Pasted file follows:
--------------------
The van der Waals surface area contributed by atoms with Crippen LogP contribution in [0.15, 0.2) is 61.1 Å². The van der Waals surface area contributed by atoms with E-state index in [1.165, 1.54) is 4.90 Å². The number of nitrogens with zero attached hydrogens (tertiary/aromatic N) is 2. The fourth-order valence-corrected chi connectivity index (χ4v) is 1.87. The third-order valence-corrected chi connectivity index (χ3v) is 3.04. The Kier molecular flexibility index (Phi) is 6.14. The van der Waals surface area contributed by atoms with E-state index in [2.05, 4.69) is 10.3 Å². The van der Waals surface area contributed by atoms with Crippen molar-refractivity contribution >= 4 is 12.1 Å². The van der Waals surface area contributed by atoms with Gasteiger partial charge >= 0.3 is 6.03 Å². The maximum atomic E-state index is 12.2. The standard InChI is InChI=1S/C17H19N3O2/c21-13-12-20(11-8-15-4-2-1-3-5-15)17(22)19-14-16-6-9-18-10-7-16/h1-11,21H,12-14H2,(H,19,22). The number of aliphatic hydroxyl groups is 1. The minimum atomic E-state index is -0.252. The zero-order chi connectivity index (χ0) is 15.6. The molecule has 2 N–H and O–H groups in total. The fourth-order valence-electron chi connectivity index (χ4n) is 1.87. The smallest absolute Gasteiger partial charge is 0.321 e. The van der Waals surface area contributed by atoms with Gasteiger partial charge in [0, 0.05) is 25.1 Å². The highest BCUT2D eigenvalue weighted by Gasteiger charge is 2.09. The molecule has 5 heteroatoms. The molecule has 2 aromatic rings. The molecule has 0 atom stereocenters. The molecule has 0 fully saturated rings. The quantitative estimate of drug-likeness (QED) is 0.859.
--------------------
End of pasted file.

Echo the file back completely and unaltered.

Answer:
The van der Waals surface area contributed by atoms with Crippen LogP contribution in [0.15, 0.2) is 61.1 Å². The van der Waals surface area contributed by atoms with E-state index in [1.165, 1.54) is 4.90 Å². The number of nitrogens with zero attached hydrogens (tertiary/aromatic N) is 2. The fourth-order valence-corrected chi connectivity index (χ4v) is 1.87. The third-order valence-corrected chi connectivity index (χ3v) is 3.04. The Kier molecular flexibility index (Phi) is 6.14. The van der Waals surface area contributed by atoms with E-state index in [2.05, 4.69) is 10.3 Å². The van der Waals surface area contributed by atoms with Crippen molar-refractivity contribution >= 4 is 12.1 Å². The van der Waals surface area contributed by atoms with Gasteiger partial charge >= 0.3 is 6.03 Å². The maximum atomic E-state index is 12.2. The standard InChI is InChI=1S/C17H19N3O2/c21-13-12-20(11-8-15-4-2-1-3-5-15)17(22)19-14-16-6-9-18-10-7-16/h1-11,21H,12-14H2,(H,19,22). The number of aliphatic hydroxyl groups is 1. The minimum atomic E-state index is -0.252. The zero-order chi connectivity index (χ0) is 15.6. The molecule has 2 N–H and O–H groups in total. The fourth-order valence-electron chi connectivity index (χ4n) is 1.87. The smallest absolute Gasteiger partial charge is 0.321 e. The van der Waals surface area contributed by atoms with Gasteiger partial charge in [0, 0.05) is 25.1 Å². The highest BCUT2D eigenvalue weighted by Gasteiger charge is 2.09. The molecule has 5 heteroatoms. The molecule has 2 aromatic rings. The molecule has 0 atom stereocenters. The molecule has 0 fully saturated rings. The quantitative estimate of drug-likeness (QED) is 0.859.